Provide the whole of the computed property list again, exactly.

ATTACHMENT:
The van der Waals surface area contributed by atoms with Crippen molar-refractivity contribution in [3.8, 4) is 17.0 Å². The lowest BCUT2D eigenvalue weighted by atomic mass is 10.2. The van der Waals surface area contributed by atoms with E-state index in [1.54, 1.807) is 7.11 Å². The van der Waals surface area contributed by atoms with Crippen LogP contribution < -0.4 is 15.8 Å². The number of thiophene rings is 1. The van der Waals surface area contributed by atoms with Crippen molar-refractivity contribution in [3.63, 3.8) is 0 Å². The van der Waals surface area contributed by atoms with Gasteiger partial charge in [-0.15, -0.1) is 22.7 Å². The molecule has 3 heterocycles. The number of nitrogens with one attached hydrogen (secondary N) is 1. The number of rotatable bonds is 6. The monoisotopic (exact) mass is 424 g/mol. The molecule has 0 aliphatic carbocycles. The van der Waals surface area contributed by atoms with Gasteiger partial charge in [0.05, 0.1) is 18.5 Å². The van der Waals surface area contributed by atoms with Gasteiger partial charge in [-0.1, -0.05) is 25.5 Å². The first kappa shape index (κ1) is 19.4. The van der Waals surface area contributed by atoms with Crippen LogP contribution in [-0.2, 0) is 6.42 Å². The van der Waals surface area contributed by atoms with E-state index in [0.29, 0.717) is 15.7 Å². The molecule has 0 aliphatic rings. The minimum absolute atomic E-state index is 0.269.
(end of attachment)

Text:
The van der Waals surface area contributed by atoms with Crippen molar-refractivity contribution in [3.8, 4) is 17.0 Å². The lowest BCUT2D eigenvalue weighted by atomic mass is 10.2. The van der Waals surface area contributed by atoms with E-state index in [1.54, 1.807) is 7.11 Å². The van der Waals surface area contributed by atoms with Crippen LogP contribution < -0.4 is 15.8 Å². The number of thiophene rings is 1. The van der Waals surface area contributed by atoms with Crippen molar-refractivity contribution in [3.63, 3.8) is 0 Å². The van der Waals surface area contributed by atoms with Gasteiger partial charge in [-0.15, -0.1) is 22.7 Å². The molecule has 3 heterocycles. The number of nitrogens with one attached hydrogen (secondary N) is 1. The number of rotatable bonds is 6. The monoisotopic (exact) mass is 424 g/mol. The molecule has 0 aliphatic carbocycles. The van der Waals surface area contributed by atoms with Gasteiger partial charge in [0.05, 0.1) is 18.5 Å². The van der Waals surface area contributed by atoms with Gasteiger partial charge in [-0.1, -0.05) is 25.5 Å². The first kappa shape index (κ1) is 19.4. The van der Waals surface area contributed by atoms with Crippen LogP contribution in [-0.2, 0) is 6.42 Å². The van der Waals surface area contributed by atoms with E-state index in [0.29, 0.717) is 15.7 Å². The molecule has 0 aliphatic rings. The minimum absolute atomic E-state index is 0.269.